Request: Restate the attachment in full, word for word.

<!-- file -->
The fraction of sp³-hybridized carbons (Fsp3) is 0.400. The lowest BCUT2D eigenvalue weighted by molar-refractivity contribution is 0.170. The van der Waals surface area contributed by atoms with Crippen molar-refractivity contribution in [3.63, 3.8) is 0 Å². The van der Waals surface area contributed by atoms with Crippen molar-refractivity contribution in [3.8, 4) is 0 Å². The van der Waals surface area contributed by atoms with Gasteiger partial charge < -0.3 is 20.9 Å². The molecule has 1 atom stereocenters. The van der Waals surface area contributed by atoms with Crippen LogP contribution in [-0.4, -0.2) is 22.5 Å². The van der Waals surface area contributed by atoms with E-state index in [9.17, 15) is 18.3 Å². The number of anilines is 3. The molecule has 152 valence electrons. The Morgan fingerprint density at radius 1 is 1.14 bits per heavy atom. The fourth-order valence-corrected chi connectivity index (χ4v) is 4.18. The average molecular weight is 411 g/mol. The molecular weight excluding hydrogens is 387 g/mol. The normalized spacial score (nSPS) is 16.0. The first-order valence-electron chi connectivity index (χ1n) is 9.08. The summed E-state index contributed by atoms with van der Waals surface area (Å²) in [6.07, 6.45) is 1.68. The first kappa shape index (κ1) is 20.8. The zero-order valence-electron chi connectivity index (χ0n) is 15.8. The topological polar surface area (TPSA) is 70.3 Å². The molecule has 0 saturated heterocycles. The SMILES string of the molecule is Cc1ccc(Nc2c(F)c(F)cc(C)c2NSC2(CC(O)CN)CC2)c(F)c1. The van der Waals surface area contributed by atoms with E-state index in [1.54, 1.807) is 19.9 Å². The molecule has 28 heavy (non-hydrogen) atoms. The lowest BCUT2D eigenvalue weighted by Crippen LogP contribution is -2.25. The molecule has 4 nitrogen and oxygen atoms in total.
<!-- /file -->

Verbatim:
The fraction of sp³-hybridized carbons (Fsp3) is 0.400. The lowest BCUT2D eigenvalue weighted by molar-refractivity contribution is 0.170. The van der Waals surface area contributed by atoms with Crippen molar-refractivity contribution in [3.63, 3.8) is 0 Å². The van der Waals surface area contributed by atoms with Crippen molar-refractivity contribution in [3.8, 4) is 0 Å². The van der Waals surface area contributed by atoms with Gasteiger partial charge < -0.3 is 20.9 Å². The molecule has 1 atom stereocenters. The van der Waals surface area contributed by atoms with Crippen LogP contribution in [-0.4, -0.2) is 22.5 Å². The van der Waals surface area contributed by atoms with E-state index in [9.17, 15) is 18.3 Å². The number of anilines is 3. The molecule has 152 valence electrons. The Morgan fingerprint density at radius 1 is 1.14 bits per heavy atom. The fourth-order valence-corrected chi connectivity index (χ4v) is 4.18. The average molecular weight is 411 g/mol. The molecular weight excluding hydrogens is 387 g/mol. The normalized spacial score (nSPS) is 16.0. The first-order valence-electron chi connectivity index (χ1n) is 9.08. The summed E-state index contributed by atoms with van der Waals surface area (Å²) in [6.07, 6.45) is 1.68. The first kappa shape index (κ1) is 20.8. The zero-order valence-electron chi connectivity index (χ0n) is 15.8. The topological polar surface area (TPSA) is 70.3 Å². The molecule has 0 saturated heterocycles. The SMILES string of the molecule is Cc1ccc(Nc2c(F)c(F)cc(C)c2NSC2(CC(O)CN)CC2)c(F)c1. The van der Waals surface area contributed by atoms with E-state index in [1.54, 1.807) is 19.9 Å². The molecule has 28 heavy (non-hydrogen) atoms. The lowest BCUT2D eigenvalue weighted by Crippen LogP contribution is -2.25. The molecule has 4 nitrogen and oxygen atoms in total.